"Noise is no barrier to meditation. Even in a noisy market, it is possible to be thinking thoughts and whenever we can think, we can meditate. So one can think the mantra comfortably even though aware of outside noises. We just innocently favor the mantra and do not try to resist noise in any way."
    • Then go to point number 24.
    D.
    He expresses unpleasantness, discomfort, pressure or pain anywhere in the body which is not associated with thinking the mantra.
    "Even with this (some discomfort) we should be able to meditate, for anyone who can think can meditate, and even with some bodily discomfort, it's our experience that we do not lose the natural ability to have thoughts."
    • Optional -- If appropriate, say:
      "If you are ill in bed, you should meditate as much as is comfortable."
      • If the man says that due to that sensation of pain he can not meditate, go to point number 10B.
      • If there is severe pain (but yet the mantra continues) be sure to ask if he has seen a doctor.
      • Then go to point number 24.
    E.
    He indicates that he "resents" or is unsure of his mantra.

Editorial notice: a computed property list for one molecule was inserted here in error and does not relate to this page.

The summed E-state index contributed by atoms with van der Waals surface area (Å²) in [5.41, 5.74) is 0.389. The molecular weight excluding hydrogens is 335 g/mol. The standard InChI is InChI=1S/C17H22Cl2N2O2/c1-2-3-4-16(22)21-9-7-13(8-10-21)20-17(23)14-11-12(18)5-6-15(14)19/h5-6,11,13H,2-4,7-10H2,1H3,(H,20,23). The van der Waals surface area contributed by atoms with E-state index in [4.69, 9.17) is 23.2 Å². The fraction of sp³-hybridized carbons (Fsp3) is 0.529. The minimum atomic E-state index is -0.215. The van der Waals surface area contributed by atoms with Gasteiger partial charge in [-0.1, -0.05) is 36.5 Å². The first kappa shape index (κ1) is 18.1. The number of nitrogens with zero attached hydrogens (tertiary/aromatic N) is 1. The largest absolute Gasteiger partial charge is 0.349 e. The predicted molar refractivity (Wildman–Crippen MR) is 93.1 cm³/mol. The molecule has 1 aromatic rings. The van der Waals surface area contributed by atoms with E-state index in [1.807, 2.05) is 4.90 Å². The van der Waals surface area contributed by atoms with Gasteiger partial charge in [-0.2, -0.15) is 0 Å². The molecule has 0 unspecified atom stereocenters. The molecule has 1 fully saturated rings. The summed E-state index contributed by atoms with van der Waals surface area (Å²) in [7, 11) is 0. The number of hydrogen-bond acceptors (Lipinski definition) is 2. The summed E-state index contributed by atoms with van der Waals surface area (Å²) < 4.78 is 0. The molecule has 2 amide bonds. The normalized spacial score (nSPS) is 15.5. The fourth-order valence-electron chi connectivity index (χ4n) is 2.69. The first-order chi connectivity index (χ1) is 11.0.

"We will just see whether the fault is in the method of using the mantra and if we find that the method is right and yet the meditation does not produce the desired results, then we will consult your initiator to check the mantra."
    • Then go to point number 23A.
    • Checking of meditation does not mean checking the mantra.

      • If the initiator is checking:
      "I'll check your mantra but first I'll check your method of using the mantra."
      • Then go to point number 23A.

    • If he is strained say,
    "Close the eyes and sit comfortably."
    (2 min.)
    "Open the eyes."
    (5-10 seconds)
      • Go to point number 23A.

    • In such cases when the meditation has been checked and he feels good, then remind him that:

      "The mantra is the same as before but now it is giving the desired results, therefore we should never doubt the mantra because just now it has become clear that the mantra is not wrong but it was the use of the mantra that was slightly incorrect. The mantra may be resented due to forcing the mind on it."
    • (If meditation is still not good check him again -- return to point number 5 -- keep checking until he feels better and then check his mantra.)

24.
"Now this time when we close the eyes, wait for a little while, for about half a minute and then start thinking the mantra effortlessly, very easily and comfortably. Now let's close our eyes."